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    Old square nail and grasshopper near Fort Selden, New Mexico.
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    Melting walls of Fort Selden, Fort Selden State Monument, New Mexico.
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    My "Rig" at abandoned gas station in town of Radium Springs, New Mexico
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    Really?
    Couch in draw south of Radium Springs, New Mexico.
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    Really?
    Trash near Las Cruces, New Mexico.
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    Weawwy?
    Llama south of Las Cruces, New Mexico.
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    Really?
    Along the outskirts of El Paso Texas.
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    Really!
    Rosa's Cantina in the West Texas town of El Paso Texas.
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    Myself at monument to the El Camino Real de Tierra Adentro at the U.S. Mexican Border upon my completing the U.S. section of the historic route, El Paso Texas.
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    Is that Infinite Dust?
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    Boy Howdy it is Infinite Dust! Rio Grande riverbed south of Brazito, New Mexico.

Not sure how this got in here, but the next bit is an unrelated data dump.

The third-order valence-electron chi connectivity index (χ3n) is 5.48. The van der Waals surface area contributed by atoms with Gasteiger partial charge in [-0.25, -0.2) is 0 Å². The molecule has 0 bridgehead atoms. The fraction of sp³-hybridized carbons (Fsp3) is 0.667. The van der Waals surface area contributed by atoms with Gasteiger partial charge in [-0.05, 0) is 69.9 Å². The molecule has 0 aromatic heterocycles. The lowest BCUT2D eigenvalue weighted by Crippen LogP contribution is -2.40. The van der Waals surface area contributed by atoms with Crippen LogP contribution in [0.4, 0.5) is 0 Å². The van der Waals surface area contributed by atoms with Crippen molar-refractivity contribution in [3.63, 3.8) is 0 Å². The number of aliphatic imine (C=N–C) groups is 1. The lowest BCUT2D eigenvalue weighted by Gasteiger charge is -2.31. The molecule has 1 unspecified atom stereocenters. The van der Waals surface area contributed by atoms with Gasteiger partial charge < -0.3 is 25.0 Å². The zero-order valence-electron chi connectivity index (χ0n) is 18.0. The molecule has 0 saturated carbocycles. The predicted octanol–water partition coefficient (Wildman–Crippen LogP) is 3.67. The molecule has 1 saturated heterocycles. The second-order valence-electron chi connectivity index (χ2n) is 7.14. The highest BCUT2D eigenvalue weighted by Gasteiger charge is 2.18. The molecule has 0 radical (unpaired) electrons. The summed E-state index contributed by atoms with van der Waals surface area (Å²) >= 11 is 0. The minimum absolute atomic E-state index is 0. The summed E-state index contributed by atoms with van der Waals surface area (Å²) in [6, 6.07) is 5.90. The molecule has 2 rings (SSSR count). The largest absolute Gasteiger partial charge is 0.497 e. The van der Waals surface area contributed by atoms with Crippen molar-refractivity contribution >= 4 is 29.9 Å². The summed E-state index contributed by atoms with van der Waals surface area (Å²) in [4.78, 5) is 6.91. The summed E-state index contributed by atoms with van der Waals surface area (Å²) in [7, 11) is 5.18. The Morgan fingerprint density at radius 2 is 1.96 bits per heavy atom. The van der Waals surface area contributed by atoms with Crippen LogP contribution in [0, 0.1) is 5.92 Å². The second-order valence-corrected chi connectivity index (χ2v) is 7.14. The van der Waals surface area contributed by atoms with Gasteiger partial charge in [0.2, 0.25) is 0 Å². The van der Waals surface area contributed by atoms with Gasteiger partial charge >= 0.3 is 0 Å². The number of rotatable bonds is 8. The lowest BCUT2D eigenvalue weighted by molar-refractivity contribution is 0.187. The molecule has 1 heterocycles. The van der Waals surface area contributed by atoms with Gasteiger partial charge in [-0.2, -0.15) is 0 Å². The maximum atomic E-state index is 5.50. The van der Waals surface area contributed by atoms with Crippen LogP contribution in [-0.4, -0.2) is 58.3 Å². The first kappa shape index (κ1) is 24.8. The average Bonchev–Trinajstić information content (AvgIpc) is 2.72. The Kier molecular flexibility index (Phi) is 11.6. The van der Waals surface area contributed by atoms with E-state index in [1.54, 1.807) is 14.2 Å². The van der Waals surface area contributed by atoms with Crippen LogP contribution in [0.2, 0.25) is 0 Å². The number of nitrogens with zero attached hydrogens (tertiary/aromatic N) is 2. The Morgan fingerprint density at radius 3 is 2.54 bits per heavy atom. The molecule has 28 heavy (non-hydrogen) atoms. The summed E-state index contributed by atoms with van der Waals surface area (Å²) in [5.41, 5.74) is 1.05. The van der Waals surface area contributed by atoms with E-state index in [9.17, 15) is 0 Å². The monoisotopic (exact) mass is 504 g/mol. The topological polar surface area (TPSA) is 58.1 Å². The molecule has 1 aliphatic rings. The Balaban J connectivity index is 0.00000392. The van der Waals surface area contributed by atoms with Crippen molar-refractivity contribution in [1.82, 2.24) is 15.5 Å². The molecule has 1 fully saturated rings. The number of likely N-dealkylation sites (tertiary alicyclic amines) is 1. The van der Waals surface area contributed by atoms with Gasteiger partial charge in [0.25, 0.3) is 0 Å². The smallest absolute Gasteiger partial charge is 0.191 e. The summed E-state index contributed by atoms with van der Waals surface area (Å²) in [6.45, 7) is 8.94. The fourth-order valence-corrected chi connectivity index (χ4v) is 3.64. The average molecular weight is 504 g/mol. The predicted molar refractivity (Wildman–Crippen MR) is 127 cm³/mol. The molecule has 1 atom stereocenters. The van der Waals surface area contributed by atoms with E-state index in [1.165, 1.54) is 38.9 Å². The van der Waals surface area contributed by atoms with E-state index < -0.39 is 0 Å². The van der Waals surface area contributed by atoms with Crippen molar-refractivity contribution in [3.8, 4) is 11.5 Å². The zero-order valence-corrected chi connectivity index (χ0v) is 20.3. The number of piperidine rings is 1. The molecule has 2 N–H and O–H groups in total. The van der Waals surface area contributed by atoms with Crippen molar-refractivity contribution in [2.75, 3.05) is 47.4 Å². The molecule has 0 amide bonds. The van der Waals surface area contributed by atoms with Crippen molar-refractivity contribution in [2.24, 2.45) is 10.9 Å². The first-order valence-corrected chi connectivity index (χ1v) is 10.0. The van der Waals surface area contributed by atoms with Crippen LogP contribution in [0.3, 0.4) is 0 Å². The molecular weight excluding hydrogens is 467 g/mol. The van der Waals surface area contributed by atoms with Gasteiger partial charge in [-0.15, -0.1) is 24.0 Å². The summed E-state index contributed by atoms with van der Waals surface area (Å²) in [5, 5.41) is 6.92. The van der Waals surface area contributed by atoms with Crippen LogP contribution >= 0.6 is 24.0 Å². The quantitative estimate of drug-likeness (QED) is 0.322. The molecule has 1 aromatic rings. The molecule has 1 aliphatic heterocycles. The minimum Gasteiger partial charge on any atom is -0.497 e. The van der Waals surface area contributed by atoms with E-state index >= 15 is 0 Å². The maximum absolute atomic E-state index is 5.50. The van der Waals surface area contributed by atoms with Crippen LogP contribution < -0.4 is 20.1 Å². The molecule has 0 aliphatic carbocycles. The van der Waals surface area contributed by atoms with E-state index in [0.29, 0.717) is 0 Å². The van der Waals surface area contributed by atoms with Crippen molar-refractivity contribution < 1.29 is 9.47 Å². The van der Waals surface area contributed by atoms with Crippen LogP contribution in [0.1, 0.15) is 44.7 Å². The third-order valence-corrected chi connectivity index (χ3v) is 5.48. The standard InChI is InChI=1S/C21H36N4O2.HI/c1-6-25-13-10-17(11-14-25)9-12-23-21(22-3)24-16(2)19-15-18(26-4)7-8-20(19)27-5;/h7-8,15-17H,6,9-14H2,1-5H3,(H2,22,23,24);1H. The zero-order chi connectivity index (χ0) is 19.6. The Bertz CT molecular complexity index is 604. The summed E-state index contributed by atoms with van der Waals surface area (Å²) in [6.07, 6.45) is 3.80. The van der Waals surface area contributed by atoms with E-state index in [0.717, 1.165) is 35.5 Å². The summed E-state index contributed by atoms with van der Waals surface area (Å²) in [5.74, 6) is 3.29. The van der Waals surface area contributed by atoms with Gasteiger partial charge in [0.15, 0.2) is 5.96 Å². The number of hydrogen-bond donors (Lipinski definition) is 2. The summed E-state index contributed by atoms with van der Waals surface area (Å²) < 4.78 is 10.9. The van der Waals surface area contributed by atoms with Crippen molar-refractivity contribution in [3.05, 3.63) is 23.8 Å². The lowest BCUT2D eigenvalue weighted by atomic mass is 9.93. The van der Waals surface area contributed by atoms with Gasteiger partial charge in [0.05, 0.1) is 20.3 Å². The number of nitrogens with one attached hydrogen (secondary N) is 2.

Summary of the Trail




2000 - El Camino Real de Tierra Adentro NHT

This route is one of North America's oldest and longest colonial roads.  It serves as the route of settlers, priests, and traders coming north from Mexico City to the edge of the Spanish Empire against the Rocky Mountains.  Over time it became a blending of Native American, Colonial Mexican, and American cultures.  Trade and travel that took place on this trail shaped America's Southwest, encouraging economic stability and permeating cultural barriers.  This route began as a chain of Native American trails that was linked together by the Spanish in 1598, connecting the capital of Mexico to northern provincial outposts and towns.  After Mexican independence in 1821, it became an extension south for traders on the Santa Fe Trail.  In the 1840s, American troops followed it to invade Mexico in the Mexican-American War.  Administered jointly by the National Park Service and the Bureau of Land Management, the trail is supported by El Camino Real Trail Association (CARTA) that works closely with El Camino Real International Heritage Center near Socorro, New Mexico.

(See NPS www.nps.gov/elca and website for the El Camino Real International Heritage Center)